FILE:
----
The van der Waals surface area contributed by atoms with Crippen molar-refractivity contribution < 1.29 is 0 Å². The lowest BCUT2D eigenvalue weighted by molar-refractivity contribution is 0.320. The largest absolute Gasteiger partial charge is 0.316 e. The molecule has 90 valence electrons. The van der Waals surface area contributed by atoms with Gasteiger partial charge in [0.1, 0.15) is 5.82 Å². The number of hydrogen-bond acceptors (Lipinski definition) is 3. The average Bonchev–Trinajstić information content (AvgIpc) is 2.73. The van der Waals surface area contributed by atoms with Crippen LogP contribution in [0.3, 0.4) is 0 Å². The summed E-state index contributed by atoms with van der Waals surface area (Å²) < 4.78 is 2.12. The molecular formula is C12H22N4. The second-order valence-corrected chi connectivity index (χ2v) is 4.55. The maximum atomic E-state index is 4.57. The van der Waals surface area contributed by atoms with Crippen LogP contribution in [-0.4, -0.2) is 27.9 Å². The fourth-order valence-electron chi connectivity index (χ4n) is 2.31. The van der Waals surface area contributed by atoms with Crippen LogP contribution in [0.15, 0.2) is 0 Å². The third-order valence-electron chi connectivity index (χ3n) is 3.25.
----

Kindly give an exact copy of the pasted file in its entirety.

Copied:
The van der Waals surface area contributed by atoms with Crippen molar-refractivity contribution < 1.29 is 0 Å². The lowest BCUT2D eigenvalue weighted by molar-refractivity contribution is 0.320. The largest absolute Gasteiger partial charge is 0.316 e. The molecule has 90 valence electrons. The van der Waals surface area contributed by atoms with Gasteiger partial charge in [0.1, 0.15) is 5.82 Å². The number of hydrogen-bond acceptors (Lipinski definition) is 3. The average Bonchev–Trinajstić information content (AvgIpc) is 2.73. The van der Waals surface area contributed by atoms with Crippen LogP contribution in [0.3, 0.4) is 0 Å². The summed E-state index contributed by atoms with van der Waals surface area (Å²) < 4.78 is 2.12. The molecular formula is C12H22N4. The second-order valence-corrected chi connectivity index (χ2v) is 4.55. The maximum atomic E-state index is 4.57. The van der Waals surface area contributed by atoms with Crippen LogP contribution in [-0.4, -0.2) is 27.9 Å². The fourth-order valence-electron chi connectivity index (χ4n) is 2.31. The van der Waals surface area contributed by atoms with Crippen LogP contribution in [0.15, 0.2) is 0 Å². The third-order valence-electron chi connectivity index (χ3n) is 3.25.